8. Pearl Lam Galleries: Dale Frank

Australian artist Dale Frank creates minimalist and expressionist paintings that suggest the transformation from the state of being solid to liquid and vice versa, by experimenting with different types of paint. In his new pieces for this exhibition, Frank plays with the varying textures and states of epoxy paint. He compares the flowing and rupturing painted surfaces to a living being. By using Perspex as the canvas, he creates a reflective surface that disorients the viewer, in a metaphor for how what we think we see is not always what is actually there.

Until October 30. 6/F, Pedder Building, 12 Pedder Street, Central. Find out more at

9. Tang Contemporary: Xue Feng

Shenzhen and Hangzhou-based modern and contemporary painter Xue Feng specialises in using powerful brushstrokes to both express his inner state of mind and negotiate for space on two-dimensional canvases, such as by changing the size and frequency of the figures that engulf or are laid across the canvases. In the works featured in this exhibition, Xue explores the use of colours, space and brushstrokes to present his perspective of colours in printmaking.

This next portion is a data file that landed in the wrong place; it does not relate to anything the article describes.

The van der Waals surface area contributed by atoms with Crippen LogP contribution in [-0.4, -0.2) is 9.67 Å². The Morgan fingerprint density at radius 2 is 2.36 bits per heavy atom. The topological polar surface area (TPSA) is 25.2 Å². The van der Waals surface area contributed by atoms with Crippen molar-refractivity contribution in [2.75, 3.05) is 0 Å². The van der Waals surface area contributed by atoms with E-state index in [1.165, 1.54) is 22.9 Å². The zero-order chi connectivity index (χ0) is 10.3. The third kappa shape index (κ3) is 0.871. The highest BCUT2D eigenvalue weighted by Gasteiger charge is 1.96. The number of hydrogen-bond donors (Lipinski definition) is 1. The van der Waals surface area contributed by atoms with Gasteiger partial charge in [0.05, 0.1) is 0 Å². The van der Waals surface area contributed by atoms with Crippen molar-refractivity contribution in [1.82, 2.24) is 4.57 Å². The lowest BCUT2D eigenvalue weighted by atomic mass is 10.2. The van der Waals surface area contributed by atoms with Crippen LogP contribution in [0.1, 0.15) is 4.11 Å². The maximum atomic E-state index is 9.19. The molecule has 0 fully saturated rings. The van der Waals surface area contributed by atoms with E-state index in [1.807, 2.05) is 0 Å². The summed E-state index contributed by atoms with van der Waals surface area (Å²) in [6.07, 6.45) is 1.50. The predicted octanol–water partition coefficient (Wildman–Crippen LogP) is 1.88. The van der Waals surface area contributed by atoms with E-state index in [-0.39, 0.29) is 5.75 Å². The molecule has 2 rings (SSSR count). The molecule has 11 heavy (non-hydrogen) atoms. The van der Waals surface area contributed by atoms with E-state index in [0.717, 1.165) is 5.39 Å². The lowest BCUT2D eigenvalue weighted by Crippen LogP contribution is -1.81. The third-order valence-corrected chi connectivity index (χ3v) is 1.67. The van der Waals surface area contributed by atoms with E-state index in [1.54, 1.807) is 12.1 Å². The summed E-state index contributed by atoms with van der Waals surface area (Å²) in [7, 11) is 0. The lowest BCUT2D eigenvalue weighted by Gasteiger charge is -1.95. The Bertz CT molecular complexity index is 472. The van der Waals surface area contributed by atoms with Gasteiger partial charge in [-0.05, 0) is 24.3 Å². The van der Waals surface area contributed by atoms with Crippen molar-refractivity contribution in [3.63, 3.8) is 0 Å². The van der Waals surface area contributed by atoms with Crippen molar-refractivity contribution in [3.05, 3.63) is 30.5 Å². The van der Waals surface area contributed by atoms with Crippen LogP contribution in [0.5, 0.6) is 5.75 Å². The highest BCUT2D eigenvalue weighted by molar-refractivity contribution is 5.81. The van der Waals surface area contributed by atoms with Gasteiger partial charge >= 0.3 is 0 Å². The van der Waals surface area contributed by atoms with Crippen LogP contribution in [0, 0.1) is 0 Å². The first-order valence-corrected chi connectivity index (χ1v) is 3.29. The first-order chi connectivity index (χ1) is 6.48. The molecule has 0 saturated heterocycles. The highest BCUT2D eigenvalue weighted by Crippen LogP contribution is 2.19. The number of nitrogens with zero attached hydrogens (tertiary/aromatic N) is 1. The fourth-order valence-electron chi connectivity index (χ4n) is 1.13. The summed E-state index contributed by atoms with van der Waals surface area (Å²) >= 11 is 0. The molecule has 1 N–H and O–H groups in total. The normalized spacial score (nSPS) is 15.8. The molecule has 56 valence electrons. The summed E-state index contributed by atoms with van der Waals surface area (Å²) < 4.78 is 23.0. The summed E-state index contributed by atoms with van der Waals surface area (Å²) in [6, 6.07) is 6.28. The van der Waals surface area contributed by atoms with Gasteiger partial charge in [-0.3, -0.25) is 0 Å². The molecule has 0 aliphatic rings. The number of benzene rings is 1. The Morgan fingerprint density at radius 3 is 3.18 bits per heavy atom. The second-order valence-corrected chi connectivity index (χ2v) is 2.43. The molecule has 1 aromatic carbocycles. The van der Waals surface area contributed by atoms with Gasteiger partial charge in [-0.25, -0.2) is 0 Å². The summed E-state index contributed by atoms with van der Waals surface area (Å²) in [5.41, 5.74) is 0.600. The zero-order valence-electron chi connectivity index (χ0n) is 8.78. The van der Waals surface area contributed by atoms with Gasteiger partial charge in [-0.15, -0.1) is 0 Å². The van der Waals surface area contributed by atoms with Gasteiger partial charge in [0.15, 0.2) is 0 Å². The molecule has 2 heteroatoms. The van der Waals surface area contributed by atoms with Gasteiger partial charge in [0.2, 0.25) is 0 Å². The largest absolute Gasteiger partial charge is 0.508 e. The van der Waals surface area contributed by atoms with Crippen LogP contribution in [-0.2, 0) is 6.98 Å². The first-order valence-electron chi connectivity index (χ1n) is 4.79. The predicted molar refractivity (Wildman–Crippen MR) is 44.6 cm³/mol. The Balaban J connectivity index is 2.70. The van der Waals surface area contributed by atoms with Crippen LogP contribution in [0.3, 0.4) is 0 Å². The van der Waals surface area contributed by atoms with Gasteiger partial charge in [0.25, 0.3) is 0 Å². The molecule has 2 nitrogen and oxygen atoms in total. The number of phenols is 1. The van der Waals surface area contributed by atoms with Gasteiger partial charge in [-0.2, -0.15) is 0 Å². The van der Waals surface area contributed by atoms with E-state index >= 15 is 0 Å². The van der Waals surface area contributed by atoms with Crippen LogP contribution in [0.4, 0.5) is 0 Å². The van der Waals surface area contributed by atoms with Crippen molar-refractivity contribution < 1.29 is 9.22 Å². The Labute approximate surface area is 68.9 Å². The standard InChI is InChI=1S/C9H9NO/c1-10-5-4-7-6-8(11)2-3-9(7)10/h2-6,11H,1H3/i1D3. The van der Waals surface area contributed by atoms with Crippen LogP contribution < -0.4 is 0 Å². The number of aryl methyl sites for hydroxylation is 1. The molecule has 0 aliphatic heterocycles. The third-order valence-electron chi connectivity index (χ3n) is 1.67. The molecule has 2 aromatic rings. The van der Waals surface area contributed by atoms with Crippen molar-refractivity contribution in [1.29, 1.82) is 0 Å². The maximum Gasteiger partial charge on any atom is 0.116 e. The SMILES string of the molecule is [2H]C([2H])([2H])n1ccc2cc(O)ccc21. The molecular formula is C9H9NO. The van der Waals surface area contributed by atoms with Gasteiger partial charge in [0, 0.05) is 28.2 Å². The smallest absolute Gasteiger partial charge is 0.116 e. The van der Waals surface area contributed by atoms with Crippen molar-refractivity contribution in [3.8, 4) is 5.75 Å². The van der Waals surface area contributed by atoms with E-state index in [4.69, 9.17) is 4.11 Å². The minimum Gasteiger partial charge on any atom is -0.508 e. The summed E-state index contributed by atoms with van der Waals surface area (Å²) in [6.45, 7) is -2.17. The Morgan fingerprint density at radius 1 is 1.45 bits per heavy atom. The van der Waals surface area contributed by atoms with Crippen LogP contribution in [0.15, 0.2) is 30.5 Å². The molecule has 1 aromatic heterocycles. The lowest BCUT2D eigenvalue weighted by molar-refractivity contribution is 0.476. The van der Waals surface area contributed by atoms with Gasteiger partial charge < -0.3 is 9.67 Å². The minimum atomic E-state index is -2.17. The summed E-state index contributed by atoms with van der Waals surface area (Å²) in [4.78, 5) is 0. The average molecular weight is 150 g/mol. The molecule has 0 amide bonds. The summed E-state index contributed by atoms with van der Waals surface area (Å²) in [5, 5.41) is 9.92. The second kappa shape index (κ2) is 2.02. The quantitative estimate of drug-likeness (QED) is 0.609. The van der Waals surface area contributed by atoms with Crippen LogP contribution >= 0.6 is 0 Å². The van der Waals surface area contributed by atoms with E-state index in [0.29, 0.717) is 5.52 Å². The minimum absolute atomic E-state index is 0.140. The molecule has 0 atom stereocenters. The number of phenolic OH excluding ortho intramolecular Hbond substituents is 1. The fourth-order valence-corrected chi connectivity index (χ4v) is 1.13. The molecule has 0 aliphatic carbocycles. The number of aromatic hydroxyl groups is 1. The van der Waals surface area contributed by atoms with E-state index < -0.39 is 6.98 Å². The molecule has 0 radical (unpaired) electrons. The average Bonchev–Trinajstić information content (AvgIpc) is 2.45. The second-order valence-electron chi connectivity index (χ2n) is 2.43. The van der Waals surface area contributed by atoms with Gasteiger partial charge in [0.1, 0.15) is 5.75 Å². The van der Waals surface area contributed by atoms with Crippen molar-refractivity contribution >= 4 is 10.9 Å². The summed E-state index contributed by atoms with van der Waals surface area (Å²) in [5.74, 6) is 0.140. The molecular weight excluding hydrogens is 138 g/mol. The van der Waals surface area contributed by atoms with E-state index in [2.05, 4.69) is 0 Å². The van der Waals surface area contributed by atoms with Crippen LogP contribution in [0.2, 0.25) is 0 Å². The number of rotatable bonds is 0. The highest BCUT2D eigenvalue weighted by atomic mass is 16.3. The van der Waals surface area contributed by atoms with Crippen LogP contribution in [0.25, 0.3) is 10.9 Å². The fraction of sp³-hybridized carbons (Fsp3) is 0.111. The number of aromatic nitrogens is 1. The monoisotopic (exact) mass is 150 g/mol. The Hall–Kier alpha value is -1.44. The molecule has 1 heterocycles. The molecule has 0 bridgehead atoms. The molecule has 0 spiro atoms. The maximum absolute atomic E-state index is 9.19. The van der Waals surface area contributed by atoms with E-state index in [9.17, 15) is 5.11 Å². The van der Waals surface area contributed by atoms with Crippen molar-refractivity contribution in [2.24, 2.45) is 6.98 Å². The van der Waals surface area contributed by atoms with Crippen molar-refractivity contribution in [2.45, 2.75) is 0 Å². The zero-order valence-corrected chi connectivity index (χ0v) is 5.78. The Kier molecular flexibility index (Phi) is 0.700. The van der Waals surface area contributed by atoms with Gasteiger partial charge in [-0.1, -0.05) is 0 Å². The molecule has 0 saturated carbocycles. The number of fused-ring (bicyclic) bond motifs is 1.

From October 20 to November 20. 10/F, H Queen’s, 80 Queen’s Road Central, Central. Find out more at

10. Hong Kong Museum of Art: Touching: A Journey through Chinese Landscapes from the Xubaizhai Collection

Instead of depicting a realistic landscape or garden, Chinese landscape paintings are known for reflecting the artists’ temperament and aspirations as they create imaginary, and often ethereal, worlds. A total of 27 works from the Xubaizhai Chinese landscape collection are presented in this exhibition. Set up by art connoisseur Low Chuck-tiew, the Xubaizhai collection has a large collection of Chinese paintings and calligraphy works dating from the fifth to the 20th centuries.

Until February 16, 2022. 10 Salisbury Road, Tsim Sha Tsui. Find out more at

See also: Fine Art Asia 2021 Returns This October